Here’s today’s press release from John Banks, and a transcript of his speech to Parliament.
Banks Challenges Greens To Take Stand On Animal Welfare
Press Release By ACT Leader John Banks
Thursday, June 27 2013
ACT Party Leader John Banks today challenged the Green Party to stand by its principles on animal welfare.
Mr Banks says if the Greens truly care about animals, they should make a commitment to vote against the Psychoactive Substances Bill if Mojo Mathers’ amendment to rule out animal testing fails.
“There is simply no justifiable reason for unnecessary drugs to be tested on animals. They are not a lifesaving medicine, or something that will relieve suffering. People take these substances just for fun.
“Evidence shows animal testing is not necessary to prove the safety of mind altering chemicals, yet poor beagle puppies are being bred so these drugs can be tested.
“These puppies will be put in extreme pain, they will suffer and many will die – just so people can take recreational drugs on the weekend. I find that completely unacceptable.
“The Greens have been vocal in their opposition to animal cruelty. The Greens’ animal welfare policy states:
‘Experiments on animals should only be used where they are overwhelmingly beneficial and do not cause animal suffering’ and;
‘Animals must not experience suffering for economic or entertainment reasons’
“Green MP Mojo Mathers’ amendment to rule out animal testing for psychoactive substances is sensible and has my full support. But what if her amendment fails to get the numbers?
“The Greens have not made any commitment to vote against the Bill and may end up supporting it regardless. That’s not good enough.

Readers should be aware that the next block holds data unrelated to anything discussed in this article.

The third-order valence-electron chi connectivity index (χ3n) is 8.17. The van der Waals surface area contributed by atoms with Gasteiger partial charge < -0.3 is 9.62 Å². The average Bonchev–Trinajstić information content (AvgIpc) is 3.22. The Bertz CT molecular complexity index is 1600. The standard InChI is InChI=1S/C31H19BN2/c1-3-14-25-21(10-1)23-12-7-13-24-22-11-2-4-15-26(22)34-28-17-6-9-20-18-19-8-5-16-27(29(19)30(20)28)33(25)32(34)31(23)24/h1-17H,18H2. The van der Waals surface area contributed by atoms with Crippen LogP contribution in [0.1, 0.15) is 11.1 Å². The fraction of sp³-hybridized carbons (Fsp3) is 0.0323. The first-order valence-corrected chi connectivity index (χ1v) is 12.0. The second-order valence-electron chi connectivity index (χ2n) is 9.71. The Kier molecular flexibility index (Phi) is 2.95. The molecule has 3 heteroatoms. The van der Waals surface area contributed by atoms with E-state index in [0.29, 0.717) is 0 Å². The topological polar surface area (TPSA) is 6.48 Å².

“I have campaigned for animal rights all my life and that’s why I am taking a stance against this Bill. If the Greens truly believe their own animal welfare policies, they should follow suit,” Mr Banks said.
Psychoactive Substances Bill – Second Reading
Speech by ACT Leader John Banks
Thursday, June 27 2013
I rise to oppose the Psychoactive Substances Bill.
This bill is well intentioned and aimed at ensuring psychoactive substances sold in New Zealand are as safe as possible. I want to pay respect to the Minister Todd McClay for his noble intentions with this bill.
However, I simply cannot support it.
I find it totally unacceptable that this bill fails to rule out testing these recreational drugs on innocent animals.
Protecting animals is ingrained in my soul.
I think most New Zealanders will be outraged at the idea that chemicals people use ‘just for fun’ can be and will be tested on harmless animals.
Animals will be put in extreme pain. Animals will suffer. Animals will die.
We must remember psychoactive substances are not a necessity.
Recreational drugs are not something one needs to consume. They aren’t lifesaving medicines or something that will relieve suffering. People don’t NEED to take them.
Their prolific use will cause widespread animal suffering.
There is simply no justifiable reason for unnecessary drugs to be tested on animals, and I for one find it deeply offensive that any Government would sanction it.
Animals will be in pain and will die all in the name of people wanting to take drugs on the weekend. That is simply unacceptable.
Animals must not experience suffering for economic or entertainment reasons.
I know the Select Committee inserted a new clause in the bill to state that animal testing should only be used when necessary, but that is not good enough.
Especially considering the Select Committee refused to hear from organisations such as SAFE and the RSPCA about the impact of animal testing.
Evidence shows animal testing is not necessary to prove the safety of these mind alerting chemicals.